Jerry Comeaux and Live and Let Die

 

First Bond film to make the list, just happens to be Roger Moore’s first Bond film as well. Up until this time the Bond films have had plenty of action but the real stunt pieces for the films have slowly escalated until they finally broke a Guinness Book World Record with this stunt in Live and Let Live.Live Boat

The boat chase through the bayous was originally written in the script as just “Scene 156 – The most terrific boat chase you’ve ever seen”. Bond’s speedboat jump driven by Jerry Comeaux, made it into the Guinness Book of World Records for its distance of 110 feet, a record that stood for three years. Clifton James as the Louisiana Sheriff improvised in the scene, and it was kept in the final print. Also, the second boat was not scripted to collide with the police car, but after this happened while shooting the stunt, the script was changed to accommodate it.

The Bond series is incredibly important to the stunt community and is the most successful action series of all time.  The Bond productions have the single most entries in the Best Stunt Awards and sets itself apart by achieving an unequaled standard in stunt choreography and for simple mind blowing awesomeness.  Live and Let Die (1973) was directed by Guy Hamilton for Eon Productions.liveandletdie_n2N

Things to look up (click on item to go to IMDB page or Website):

  • Jerry Comeaux
  • Live and Let Die
  • Eon Productions

History of film companies as defined by Wikipedia: Eon Productions is a film production company known for producing the James Bond film series. The company is based in London’s Piccadilly and also operates from Pinewood Studios in the United Kingdom. It is a subsidiary of Danjaq LLC, the holding company responsible for the copyright and trademarks to the Bond characters and elements on screen.LiveandLetDie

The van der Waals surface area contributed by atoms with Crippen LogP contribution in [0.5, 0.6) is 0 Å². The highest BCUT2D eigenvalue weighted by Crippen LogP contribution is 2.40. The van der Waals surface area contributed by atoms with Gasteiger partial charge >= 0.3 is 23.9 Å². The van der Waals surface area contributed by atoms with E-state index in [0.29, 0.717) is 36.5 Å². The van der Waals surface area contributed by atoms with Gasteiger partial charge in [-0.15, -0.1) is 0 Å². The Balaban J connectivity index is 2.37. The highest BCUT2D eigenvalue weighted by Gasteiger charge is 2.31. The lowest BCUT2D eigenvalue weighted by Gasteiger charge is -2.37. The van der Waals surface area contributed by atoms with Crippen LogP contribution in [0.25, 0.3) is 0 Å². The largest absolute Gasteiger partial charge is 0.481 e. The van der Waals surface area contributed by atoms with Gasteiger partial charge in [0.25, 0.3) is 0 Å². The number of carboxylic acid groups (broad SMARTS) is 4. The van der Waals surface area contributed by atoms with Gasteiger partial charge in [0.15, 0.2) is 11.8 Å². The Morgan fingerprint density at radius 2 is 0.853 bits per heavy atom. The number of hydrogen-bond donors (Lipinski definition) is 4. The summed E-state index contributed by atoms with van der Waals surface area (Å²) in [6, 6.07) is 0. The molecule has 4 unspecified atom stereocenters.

Eon, a closely held (private and family) corporation, was started by film producers Albert R. “Cubby” Broccoli and Harry Saltzman in 1961, at the same time they partnered and sought financing for Dr. No the year before they formed Danjaq, which for legal reasons became Eon’s holding company from which it licenses the copyright protections allowing Eon to produce the Bond films. Cubby Broccoli had been interested in the Bond novels rights for several years but was dissuaded from making them project by his former partner. When they dissolved their relationship he was free to pursue the property, for which Saltzman, a novice to film production had taken a gamble to acquire. The two were introduced by a New York writer who was acquainted with both, and formed a partnership within a week of meeting. The enterprise was and is still very much a family business, including both wives and the principal partners, as well as several of their progeny, the latter group now carrying on their parents’ work. Cubby almost immediately included Dana Broccoli’s college aged son Michael G. Wilson in even the early films doing various production jobs and his engineering education was put to good use occasionally in some of the series’ special effects.jane-seymour-and-geoffrey-holder-in-live-and-let-die

In 1975, after nine Bond films, Harry Saltzman sold his shares of Danjaq to United Artists (the then-current Bond series distributor). Although Albert R. Broccoli died in 1996, Eon Productions is still owned by the Broccoli family, specifically Albert R. Broccoli’s daughter, Barbara Broccoli, and his stepson and her half-brother by actress Dana Wilson Broccoli, Michael G. Wilson, who are the current producers of the James Bond films.

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